The problem with fly, which otherwise is a great spell for getting out of reach of melee opponents, is that ranged weapons tend also to be piercing weapons. If none of the rakshasa’s opponents has a magic ranged weapon, then the rakshasa can use fly to station itself in the air, out of melee reach, swoop down to attack and then fly back up. (With a natural armor class of 16 and immunity to normal weapon damage, it’s not going to worry too much about opportunity attacks.) But if there is an opponent with a magic ranged weapon, then not only does fly offer no protection, it guarantees that the rakshasa’s opponents will rely on that very weapon to bring it down.
Now, while a rakshasa’s spell kit isn’t so useful in combat, it’s superb for allowing a rakshasa to carry out its predatory schemes, and that’s what it will count on: keeping its presence and its nature concealed so that it can hunt and feed without having to fight openly. Just like vampires, rakshasas are predators, and predators don’t attack hard targets—they pursue the young, the old, the weak, the sick, the isolated and the oblivious. Unlike vampires, however, rakshasas are hustlers. If the PCs discover a rakshasa, the first thing it will do is use its wiles to try to make them out to be the villains, so that they’re not just going up against the rakshasa—they’re going up against the entire community. As it does so, though, it will also begin laying the ground for its own escape, in case it becomes necessary. Rakshasas aren’t geniuses, but they’re prudent, and they’ll try to anticipate what their opponents have the power to do to them and preempt these threats before their opponents can carry them out.
If a combat encounter ensues, it’s because all the rakshasa’s other schemes and precautions have failed, and it’s cornered. In this case, the rakshasa can fall back on its dual-claw Multiattack. (The magical curse of the claw takes effect once combat is over; it has no effect during the encounter itself.) With its relatively high AC, quick movement speed and immunity to physical damage from normal weapons, the rakshasa is a natural skirmisher: it will try to keep 35 to 40 feet away from its opponents, wait for one of them to overextend, then rush in and engage him or her in melee. But as soon as one of that opponent’s allies runs up to help, or if that opponent has Extra Attack, it will Disengage (action) and retreat to a safe distance again. If it doesn’t have room to retreat, it will Dodge (action) as long as it’s being engaged in melee by more than one opponent, and use its movement to try to circle around to where it has more room to move. One thing it will also try to do is retreat in a direction that puts it within 35 to 40 feet of a different opponent, especially if the first opponent has Extra Attack. ETA: What am I thinking? When it’s engaged by multiple opponents whom it can’t easily Disengage from, it uses invisibility, of course! Then it repositions itself near a weaker, isolated opponent before attacking again. It can execute this stunt only three times, so it makes the highest and best use of it.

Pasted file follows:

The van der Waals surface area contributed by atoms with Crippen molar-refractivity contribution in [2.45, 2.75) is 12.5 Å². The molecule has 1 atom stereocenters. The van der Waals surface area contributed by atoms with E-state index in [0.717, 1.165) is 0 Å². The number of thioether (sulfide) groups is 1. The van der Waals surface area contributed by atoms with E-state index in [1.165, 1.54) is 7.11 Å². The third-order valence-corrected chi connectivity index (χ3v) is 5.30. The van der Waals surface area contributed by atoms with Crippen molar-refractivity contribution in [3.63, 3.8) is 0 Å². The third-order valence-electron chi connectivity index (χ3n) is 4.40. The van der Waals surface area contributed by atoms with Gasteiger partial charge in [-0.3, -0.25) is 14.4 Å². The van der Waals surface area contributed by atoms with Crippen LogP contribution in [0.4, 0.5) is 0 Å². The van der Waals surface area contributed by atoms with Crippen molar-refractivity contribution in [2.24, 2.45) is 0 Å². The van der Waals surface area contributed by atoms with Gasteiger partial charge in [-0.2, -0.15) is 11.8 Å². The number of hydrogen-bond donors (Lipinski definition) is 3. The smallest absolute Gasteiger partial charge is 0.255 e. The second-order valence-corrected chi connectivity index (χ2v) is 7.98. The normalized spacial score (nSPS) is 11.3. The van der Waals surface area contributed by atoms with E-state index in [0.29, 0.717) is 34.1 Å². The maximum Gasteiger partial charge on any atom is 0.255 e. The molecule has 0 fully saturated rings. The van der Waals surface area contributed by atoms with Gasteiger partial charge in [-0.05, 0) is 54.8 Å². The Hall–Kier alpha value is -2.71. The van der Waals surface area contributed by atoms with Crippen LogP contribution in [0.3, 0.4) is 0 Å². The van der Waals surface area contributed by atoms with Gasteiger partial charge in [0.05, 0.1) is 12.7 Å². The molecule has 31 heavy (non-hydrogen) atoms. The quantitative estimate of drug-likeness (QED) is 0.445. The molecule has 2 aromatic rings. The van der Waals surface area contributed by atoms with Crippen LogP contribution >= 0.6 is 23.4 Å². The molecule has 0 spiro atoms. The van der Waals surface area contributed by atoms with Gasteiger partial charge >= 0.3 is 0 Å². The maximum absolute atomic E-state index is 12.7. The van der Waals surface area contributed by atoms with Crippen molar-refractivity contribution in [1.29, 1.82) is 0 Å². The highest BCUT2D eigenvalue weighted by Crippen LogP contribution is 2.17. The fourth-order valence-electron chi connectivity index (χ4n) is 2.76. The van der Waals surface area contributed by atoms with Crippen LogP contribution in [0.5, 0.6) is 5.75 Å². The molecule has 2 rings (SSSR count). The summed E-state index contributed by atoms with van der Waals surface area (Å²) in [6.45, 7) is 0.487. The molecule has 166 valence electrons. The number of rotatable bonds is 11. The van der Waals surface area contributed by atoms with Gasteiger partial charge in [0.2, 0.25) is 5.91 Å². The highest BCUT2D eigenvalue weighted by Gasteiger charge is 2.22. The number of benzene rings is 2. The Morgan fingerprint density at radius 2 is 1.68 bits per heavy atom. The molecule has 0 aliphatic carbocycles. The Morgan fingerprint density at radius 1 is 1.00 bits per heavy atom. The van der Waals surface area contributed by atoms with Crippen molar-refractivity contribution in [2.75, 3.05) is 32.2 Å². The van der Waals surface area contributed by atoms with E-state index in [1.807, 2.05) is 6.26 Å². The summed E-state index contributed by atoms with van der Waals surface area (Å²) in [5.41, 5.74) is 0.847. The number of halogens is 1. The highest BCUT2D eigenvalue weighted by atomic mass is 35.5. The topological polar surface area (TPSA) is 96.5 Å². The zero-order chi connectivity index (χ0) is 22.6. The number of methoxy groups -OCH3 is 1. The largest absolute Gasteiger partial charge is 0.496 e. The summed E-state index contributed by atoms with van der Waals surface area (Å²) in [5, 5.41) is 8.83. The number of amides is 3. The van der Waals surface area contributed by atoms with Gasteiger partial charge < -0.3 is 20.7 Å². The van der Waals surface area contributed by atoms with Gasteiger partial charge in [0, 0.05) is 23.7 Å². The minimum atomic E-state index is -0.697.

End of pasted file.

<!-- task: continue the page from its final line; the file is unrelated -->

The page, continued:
Although the rakshasa is hard to kill, it’s not capable of doing a great deal of damage itself. Even if it lands both claw hits, the most it can do in one Multiattack is 28 points of damage, and around 18 points is more likely. That won’t faze a high-level, front-line attacking PC. Thus, as tough as they are, rakshasas will strongly prefer to surround themselves with allies, either willing or charmed, who can keep their opponents occupied while they do their attack-and-retreat dance. It will also incline them to attack their most prey-like opponents first, if possible (see criteria above).
Rakshasas can’t be permanently killed except in the Nine Hells, but they still intensely dislike being “killed” on the material plane. Being immune to any hurt that an ordinary mortal can dish out, they have the sense to recognize that anyone who can wound them can also kill them. Also, when it comes to the kinds of magical weapons that they’re vulnerable to, they’re straight-up cowards—not necessarily afraid of the opponents wielding the weapons, but very afraid of the weapons themselves. Thus, as I mentioned before, a rakshasa will seek to flee after taking only moderate damage, as well as upon being struck by a weapon that it’s vulnerable to. Depending on the extent to which its duplicity is known, it may simply try to escape on foot: as soon as it gets out of sight, it can use disguise self to mask its identity, which is useful not only in crowds but also in castles, because who’s more inconspicuous than a liveried servant? But if its opponents are too clever to fall for that, it uses plane shift to slip away to another dimension.
Next: Are tarrasques easier to beat than they’re reputed to be?